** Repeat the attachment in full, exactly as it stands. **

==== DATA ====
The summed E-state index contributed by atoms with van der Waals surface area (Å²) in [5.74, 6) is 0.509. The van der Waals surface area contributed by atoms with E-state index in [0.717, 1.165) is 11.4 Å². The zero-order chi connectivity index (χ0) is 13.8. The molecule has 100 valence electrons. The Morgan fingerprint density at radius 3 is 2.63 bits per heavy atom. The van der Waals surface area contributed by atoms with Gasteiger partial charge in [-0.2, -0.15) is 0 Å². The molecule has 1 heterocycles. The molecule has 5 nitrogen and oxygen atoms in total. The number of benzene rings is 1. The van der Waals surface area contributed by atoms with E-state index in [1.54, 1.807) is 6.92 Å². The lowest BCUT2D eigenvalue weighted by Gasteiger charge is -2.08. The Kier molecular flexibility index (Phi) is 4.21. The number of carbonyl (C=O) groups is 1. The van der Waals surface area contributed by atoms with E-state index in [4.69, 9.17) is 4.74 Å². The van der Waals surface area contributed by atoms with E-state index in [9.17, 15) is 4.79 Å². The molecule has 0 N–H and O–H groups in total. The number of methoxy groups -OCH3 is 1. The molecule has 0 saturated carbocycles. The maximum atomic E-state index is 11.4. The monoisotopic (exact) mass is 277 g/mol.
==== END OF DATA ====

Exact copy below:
The summed E-state index contributed by atoms with van der Waals surface area (Å²) in [5.74, 6) is 0.509. The van der Waals surface area contributed by atoms with E-state index in [0.717, 1.165) is 11.4 Å². The zero-order chi connectivity index (χ0) is 13.8. The molecule has 100 valence electrons. The Morgan fingerprint density at radius 3 is 2.63 bits per heavy atom. The van der Waals surface area contributed by atoms with Gasteiger partial charge in [-0.2, -0.15) is 0 Å². The molecule has 1 heterocycles. The molecule has 5 nitrogen and oxygen atoms in total. The number of benzene rings is 1. The van der Waals surface area contributed by atoms with E-state index in [1.54, 1.807) is 6.92 Å². The lowest BCUT2D eigenvalue weighted by Gasteiger charge is -2.08. The Kier molecular flexibility index (Phi) is 4.21. The number of carbonyl (C=O) groups is 1. The van der Waals surface area contributed by atoms with E-state index in [4.69, 9.17) is 4.74 Å². The van der Waals surface area contributed by atoms with E-state index in [9.17, 15) is 4.79 Å². The molecule has 0 N–H and O–H groups in total. The number of methoxy groups -OCH3 is 1. The molecule has 0 saturated carbocycles. The maximum atomic E-state index is 11.4. The monoisotopic (exact) mass is 277 g/mol.